The five essays that follow build on the view of culture as an ongoing interplay between cognitive architecture and historical circumstance grappling with the concept of historicity. Thus Alan Richardson presents “The Facial Expression Theory from Romanticism to the Present” taking the reader back to the era of Darwin, Charles Bell, Keats, Matthew and Joanna Baillies and Jane Austen to demonstrate a “neurocultural” sense of human emotion which cuts across the arts and sciences divide. Lisa Zunshine’s essay, “Theory of Mind and Cultural Historicism: Lying Bodies of the Enlightenment” also focuses on human expression, examining the dual view of the body as a highly informative and unreliable source of information. Zunshine establishes a dialogue between cultural studies and cognitive evolutionary psychology to look into the 18th-century sentimental novel and acting theory. From poetry and literature we move to painting with Ellen Spolsky’s “Making ‘Quite Anew’: Brain Modularity and Creativity,” which ventures into the modular mind and analyzes Raphael’s Transfiguration against a cognitive background. Cognitive theory enables Spolsky to analyse “how the obsolescent categories in our human minds can be renewed by an artefact” [101]. Likewise, Mary Thomas Crane in “Analogy, Metaphor and the New Science: Cognitive Science and Early Modern Epistemology” puts John Donne into a cognitive perspective; showing how metaphysical images participated in the new epistemology that followed the scientific revolution in the seventeenth century, when our understanding of the world became counterintuitive. Crane, drawing on the work of cognitive psychologists like Dedre Gentner and Michael Jeziorski, focuses on the use of analogy, which moved from being qualitative to being structural.

From cognitive historicism the focus narrows down to the field of cognitive narratology, whose perspective has been expanded from novels and short stories to “other forms of storytelling becoming ‘multimodal’ ” [151]. Thus cognitive-literary studies of the theory of mind ("our evolved cognitive ability to attribute thoughts, desires and intentions to other people and to ourselves") are represented in this section by Alan Palmer’s, Blakey Vermuele’s and Zunshine’s essays, while David Herman’s “Narrative Theory After the Second Revolution” draws from discursive psychology to explore the nexus between narrative and mind. Herman putting Hemingway’s story “Hills Like White Elephants” into dialogue with discursive psychological research comes up with five concepts which enrich narrative theory after the second cognitive revolution. The reader is given enough background information to understand Herman’s tools, and his essay, like all the essays in this volume, is extremely well-documented.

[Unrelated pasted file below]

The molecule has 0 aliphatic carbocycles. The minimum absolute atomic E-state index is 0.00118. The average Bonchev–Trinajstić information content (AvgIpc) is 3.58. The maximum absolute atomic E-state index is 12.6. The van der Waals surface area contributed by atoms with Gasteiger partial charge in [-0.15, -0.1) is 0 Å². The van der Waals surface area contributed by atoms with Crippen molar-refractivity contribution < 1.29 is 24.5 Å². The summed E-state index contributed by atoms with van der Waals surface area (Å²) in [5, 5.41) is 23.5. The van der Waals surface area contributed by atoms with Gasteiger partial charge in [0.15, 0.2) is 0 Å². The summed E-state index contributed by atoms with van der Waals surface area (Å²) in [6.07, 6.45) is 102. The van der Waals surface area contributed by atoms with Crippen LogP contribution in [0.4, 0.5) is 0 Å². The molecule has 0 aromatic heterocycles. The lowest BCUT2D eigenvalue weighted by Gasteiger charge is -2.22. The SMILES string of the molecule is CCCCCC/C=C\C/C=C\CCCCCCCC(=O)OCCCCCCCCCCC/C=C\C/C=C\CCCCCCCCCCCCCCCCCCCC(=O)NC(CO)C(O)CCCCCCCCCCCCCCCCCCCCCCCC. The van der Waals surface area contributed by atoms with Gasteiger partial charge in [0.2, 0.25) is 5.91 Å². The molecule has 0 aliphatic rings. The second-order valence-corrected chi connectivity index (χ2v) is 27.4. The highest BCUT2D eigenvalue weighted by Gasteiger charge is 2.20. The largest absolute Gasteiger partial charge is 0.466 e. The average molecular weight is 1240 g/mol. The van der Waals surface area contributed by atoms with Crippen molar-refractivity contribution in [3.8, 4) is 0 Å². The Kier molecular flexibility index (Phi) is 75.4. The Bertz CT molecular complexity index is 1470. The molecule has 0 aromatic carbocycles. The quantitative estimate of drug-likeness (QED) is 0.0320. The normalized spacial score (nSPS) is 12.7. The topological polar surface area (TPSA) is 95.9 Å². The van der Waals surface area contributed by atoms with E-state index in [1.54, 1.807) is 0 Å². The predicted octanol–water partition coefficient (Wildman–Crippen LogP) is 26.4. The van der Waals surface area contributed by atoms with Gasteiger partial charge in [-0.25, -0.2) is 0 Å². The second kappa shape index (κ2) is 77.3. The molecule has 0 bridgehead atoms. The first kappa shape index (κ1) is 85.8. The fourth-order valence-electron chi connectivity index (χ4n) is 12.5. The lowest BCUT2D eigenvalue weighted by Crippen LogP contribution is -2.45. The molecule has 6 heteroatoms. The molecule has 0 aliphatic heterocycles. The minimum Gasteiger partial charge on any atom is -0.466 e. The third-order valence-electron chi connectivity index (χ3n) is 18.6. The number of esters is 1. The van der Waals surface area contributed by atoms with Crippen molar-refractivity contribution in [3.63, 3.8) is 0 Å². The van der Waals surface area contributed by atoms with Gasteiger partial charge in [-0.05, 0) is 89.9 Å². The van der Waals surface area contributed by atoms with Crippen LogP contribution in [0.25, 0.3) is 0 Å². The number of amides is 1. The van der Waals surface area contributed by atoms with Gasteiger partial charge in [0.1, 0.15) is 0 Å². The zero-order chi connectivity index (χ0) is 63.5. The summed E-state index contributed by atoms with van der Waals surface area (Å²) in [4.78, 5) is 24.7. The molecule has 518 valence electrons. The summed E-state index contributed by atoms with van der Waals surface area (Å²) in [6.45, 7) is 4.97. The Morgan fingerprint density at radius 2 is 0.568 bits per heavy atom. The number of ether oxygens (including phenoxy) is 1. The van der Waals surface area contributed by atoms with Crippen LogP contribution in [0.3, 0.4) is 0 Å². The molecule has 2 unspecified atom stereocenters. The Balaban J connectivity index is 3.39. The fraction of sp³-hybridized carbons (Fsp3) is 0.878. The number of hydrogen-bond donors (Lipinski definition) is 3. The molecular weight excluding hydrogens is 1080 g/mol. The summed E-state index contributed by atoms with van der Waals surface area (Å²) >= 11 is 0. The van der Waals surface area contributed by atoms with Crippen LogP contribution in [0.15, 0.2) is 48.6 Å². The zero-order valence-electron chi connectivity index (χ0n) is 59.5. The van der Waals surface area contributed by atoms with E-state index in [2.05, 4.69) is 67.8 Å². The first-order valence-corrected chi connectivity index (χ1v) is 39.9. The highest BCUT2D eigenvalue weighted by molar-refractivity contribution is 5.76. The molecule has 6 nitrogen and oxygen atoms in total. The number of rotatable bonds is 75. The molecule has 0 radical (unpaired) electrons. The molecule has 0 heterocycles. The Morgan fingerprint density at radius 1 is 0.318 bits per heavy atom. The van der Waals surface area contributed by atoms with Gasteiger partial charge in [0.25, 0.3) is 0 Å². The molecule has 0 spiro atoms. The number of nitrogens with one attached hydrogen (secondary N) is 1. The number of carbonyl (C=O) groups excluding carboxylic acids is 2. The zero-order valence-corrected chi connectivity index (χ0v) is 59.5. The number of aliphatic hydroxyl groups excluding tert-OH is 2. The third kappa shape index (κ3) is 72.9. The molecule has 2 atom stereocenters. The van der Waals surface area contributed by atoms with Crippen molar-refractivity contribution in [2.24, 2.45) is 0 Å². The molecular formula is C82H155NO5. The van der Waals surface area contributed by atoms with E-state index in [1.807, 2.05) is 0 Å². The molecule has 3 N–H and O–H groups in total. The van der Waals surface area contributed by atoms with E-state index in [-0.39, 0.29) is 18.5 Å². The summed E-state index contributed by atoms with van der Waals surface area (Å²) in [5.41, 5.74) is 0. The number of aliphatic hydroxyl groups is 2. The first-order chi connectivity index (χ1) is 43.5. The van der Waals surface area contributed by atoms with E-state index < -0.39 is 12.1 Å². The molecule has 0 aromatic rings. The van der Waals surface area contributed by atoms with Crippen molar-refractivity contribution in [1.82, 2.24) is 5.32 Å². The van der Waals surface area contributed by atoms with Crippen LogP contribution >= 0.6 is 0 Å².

The last part, and the most diverse one, ushers cognition in postcolonial studies, ecocriticism, aesthetics and poststructuralism. Hogan’s second contribution to the volume looks into cognition and emotion in literature and film, while G. Gabrielle Starr examines imagery and neuroscience and Nancy Easterlin introduces the new field of cognitive ecocriticism. Ellen Spolsky’s concluding essay, “Darwin and Derrida: Cognitive Literary Theory as a Species”, establishes a daring, spry analogy between Darwinism, structuralism and post-structuralism. Starting from a modular theory of cognition, she digs up a collusion between the deconstructionist debates of the last thirty years and the evolutionary argument through survival and adaptation common in the species and discourse. Spolsky claims that “nothing could be more adaptationist, more Darwinian, than deconstruction and post-structuralism since both understand structuration […] as an activity that happens within and in response to a specific environment” [306]. As there can be no natural category that will never change, there cannot be a permanently literal meaning.

The book decisively marks the entrance of cognitive science into the mainstream literary and cultural studies, offering the reader a daunting panorama of conceptual interbreeding. Including cognitive science in the literary and cultural studies can only be enriching, yet it is extremely demanding for the literary and cultural critic who wishes to master the field of cognition. It would certainly take a lot of intellectual curiosity for the general reader to enter the complexity of these essays, yet the book is ideal for graduate students or scholars interested in the intertwining of cognition, culture and literature.